Some authors have argued that while cross-sectional studies generally tend to show a later dementia diagnosis for bilinguals vs. monolinguals, these studies are more susceptible to the confounding effects of education or cultural differences (Mukadam et al., 2017). Given that our meta-analyses included studies that had adjusted for education, it is unlikely that education had confounded the observed delays in dementia and AD diagnoses among bilinguals. We also conducted a subgroup meta-analysis comparing studies that had adjusted for immigration to those that did not explicitly mention participants’ immigration status. This analysis found that bilinguals were older than monolinguals at dementia diagnosis regardless of subgroup membership. This suggests that immigration might not have played a role in delaying the age of dementia diagnosis in bilinguals relative to monolinguals in these studies. It is noteworthy to highlight that while some studies had mentioned participants’ migration status, it was occasionally problematic to discern whether authors had in fact adjusted for migration status because there was no statement explicitly addressing the analytical approach for adjusting for this variable.
Even if bilinguals were delaying seeking medical attention due to cultural differences, we would still expect them to demonstrate greater cognitive impairment than monolinguals at dementia diagnosis. However, we found no difference (Hedges’ g = 0.05, 95% CI: −0.13, 0.24) between mono- and bilinguals on disease severity at dementia diagnosis. This suggests that in some settings, bilingualism may be more beneficial than monolingualism to help maintain cognitive function for a longer period of time despite the presence of ongoing neuropathology (Gold, 2015). It is possible that bilingualism may help in maintaining cognitive health for a longer period of time, protecting against the impending effects of AD on cognition (Bak et al., 2014; Gold, 2015). There is evidence to suggest that bilingualism is associated with higher cognitive function in old age (Ihle et al., 2016; Kavé et al., 2008) even after adjusting for differences in intelligence levels during childhood (Bak et al., 2014). Some authors have advanced the proposition that bilingualism may enhance cognitive reserve, which refers to the ability to maintain functioning levels of cognition despite the presence of a neurodegenerative disease such as AD (Perquin et al., 2013; Stern, 2012).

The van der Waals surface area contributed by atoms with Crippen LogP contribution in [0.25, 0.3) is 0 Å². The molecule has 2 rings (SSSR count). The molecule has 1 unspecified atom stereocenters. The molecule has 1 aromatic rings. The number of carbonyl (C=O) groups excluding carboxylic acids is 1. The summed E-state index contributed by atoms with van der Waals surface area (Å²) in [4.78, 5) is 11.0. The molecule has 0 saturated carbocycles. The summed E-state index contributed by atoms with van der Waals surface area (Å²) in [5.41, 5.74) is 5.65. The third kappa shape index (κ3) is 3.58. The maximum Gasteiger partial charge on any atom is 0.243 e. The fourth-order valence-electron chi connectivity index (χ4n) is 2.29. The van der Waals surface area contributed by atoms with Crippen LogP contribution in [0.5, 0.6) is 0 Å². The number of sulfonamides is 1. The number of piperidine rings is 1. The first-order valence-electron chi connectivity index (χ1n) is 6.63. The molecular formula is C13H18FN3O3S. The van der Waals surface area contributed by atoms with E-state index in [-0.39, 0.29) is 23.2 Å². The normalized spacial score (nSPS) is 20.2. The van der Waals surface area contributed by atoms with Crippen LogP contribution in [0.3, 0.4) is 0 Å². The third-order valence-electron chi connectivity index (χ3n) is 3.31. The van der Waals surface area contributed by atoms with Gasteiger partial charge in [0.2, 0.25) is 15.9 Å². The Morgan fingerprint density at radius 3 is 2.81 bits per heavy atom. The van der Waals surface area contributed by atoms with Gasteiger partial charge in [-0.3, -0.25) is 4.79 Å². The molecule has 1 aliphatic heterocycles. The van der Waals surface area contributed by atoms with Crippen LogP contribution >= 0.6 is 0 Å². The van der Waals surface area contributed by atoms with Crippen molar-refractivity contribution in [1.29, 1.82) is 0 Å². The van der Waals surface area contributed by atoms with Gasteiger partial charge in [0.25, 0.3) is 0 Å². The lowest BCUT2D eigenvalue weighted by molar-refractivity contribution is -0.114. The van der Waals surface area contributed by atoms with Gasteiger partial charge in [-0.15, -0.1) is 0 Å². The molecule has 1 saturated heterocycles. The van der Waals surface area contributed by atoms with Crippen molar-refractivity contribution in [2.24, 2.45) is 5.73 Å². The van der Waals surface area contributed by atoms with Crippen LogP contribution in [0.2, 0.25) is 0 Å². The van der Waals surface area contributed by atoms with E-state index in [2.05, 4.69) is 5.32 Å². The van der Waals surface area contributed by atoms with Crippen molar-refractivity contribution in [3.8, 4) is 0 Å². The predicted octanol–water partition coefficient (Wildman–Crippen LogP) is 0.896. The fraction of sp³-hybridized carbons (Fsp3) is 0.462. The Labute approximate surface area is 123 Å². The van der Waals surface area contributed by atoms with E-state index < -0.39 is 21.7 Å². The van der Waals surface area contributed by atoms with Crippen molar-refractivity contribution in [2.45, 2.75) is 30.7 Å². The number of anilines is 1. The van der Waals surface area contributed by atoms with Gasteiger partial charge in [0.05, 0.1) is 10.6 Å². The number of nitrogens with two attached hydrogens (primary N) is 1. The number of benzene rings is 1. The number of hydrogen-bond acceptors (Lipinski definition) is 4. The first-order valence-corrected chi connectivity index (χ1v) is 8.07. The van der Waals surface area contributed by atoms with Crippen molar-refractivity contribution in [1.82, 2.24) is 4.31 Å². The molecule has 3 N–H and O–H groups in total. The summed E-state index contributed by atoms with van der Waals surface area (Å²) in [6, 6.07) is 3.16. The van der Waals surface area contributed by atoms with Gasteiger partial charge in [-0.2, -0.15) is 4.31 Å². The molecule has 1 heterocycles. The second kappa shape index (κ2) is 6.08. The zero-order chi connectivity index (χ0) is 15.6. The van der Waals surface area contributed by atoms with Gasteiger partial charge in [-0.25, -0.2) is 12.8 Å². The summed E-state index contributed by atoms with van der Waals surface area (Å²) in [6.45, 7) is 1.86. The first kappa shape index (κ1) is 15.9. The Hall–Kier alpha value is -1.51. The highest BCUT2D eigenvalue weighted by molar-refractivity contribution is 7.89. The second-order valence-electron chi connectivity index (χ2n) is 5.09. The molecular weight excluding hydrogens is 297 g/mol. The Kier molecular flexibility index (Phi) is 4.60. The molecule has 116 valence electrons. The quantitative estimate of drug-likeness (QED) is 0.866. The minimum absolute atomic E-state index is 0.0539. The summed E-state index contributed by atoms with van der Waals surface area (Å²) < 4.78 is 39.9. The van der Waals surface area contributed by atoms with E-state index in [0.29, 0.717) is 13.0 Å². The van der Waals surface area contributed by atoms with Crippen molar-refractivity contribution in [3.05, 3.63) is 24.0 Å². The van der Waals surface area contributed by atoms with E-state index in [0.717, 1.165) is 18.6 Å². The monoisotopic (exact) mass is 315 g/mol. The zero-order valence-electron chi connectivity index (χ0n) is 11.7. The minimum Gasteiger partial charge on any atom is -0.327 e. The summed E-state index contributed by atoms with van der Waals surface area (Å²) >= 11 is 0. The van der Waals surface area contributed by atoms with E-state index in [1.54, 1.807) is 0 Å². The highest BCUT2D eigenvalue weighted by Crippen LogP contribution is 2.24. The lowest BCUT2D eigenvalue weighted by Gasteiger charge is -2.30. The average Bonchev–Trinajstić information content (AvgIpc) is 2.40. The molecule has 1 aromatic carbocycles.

Supporting findings from our meta-analysis on disease severity, behavioral data indicated that mono- and bilinguals did not significantly differ in executive functions at AD diagnosis despite bilinguals being significantly older (Bialystok et al., 2014). Computed tomography scans also revealed greater atrophy of the medial temporal lobe at AD diagnosis in bilinguals vs. monolinguals matched for disease severity and despite monolinguals having higher education and job status (Schweizer et al., 2012). The medial temporal lobe is a region particularly affected by AD (Clerx et al., 2013; Visser et al., 2002). Moreover, bilinguals showed greater cerebral hypometabolism than monolinguals, which is indicative of greater neurodegeneration, and outperformed monolinguals in short- and long-term verbal and visuospatial memory, but not in language tasks (Perani et al., 2017). Given the disagreement in the field regarding the exact underlying mechanisms of bilingualism thought to promote cognitive reserve (García-Pentón et al., 2016a, 2016b), we are currently conducting a systematic review investigating the underlying brain mechanisms of bilingualism in non-clinical and clinical individuals with MCI or dementia (Brini et al., 2018a).
Because studies did not generally measure participants’ socioeconomic status, it was not possible to examine whether this factor might have contributed to the observed delays in dementia diagnosis among bilinguals. The incidence of dementia is higher in certain ethnic minorities than in Caucasian individuals (Mehta & Yeo, 2017), suggesting that socioeconomic and cultural factors may play a role in the observed relationship between bilingualism and dementia. Researchers have extensively debated how to quantify bilingualism (Del Maschio et al., 2018; Luk & Bialystok, 2013). While studies have tended to categorize participants between mono- and bilinguals (Del Maschio et al., 2018), bilingualism is a multidimensional variable that extends on a continuum (Luk & Bialystok, 2013). For example, factors including the number of languages one can speak, age of acquisition, proficiency, and frequency of use in the second language likely interact with one another and may explain differences in the observed delay in dementia among bilinguals (Del Maschio et al., 2018). However, the studies included in our meta-analysis did not formally assess these factors (Table 5–6), and because of this, we could not examine whether the different dimensions of bilingualism (Del Maschio et al., 2018; Luk & Bialystok, 2013) contributed to the observed heterogeneity in some of our meta-analyses.
Sources of Uncertainty and Risk of Bias in Cross-Sectional and Longitudinal Prospective Studies
From our risk of bias assessment within studies, it is clear that one major source of uncertainty concerned how representative the samples were and whether the exposure had been measured appropriately (Table 5). In cross-sectional studies, because no study formally assessed monolingualism, the extent to which participants were truly monolinguals remains unclear. This would have been an important factor to assess because exposure to foreign languages through schooling or the media is ubiquitous nowadays (Laine & Lehtonen, 2018), questioning whether the monolinguals in our included studies were in fact, truly monolinguals. Generally, bilingualism was poorly defined, measured, or did not carry a specific definition. While researchers commonly defined bilingualism as “speaking two or more languages,” they did not routinely measure additional languages. This would have been a relevant factor to measure because some studies point to a dose-response relationship (Antoniou & Wright, 2017) with increasing number of languages generating a greater delay in the onset of dementia (Alladi et al., 2013; Chertkow et al., 2010; Clare et al., 2016), protection against cognitive impairment (Perquin et al., 2013), and greater cognitive health in older individuals (Ihle et al., 2016).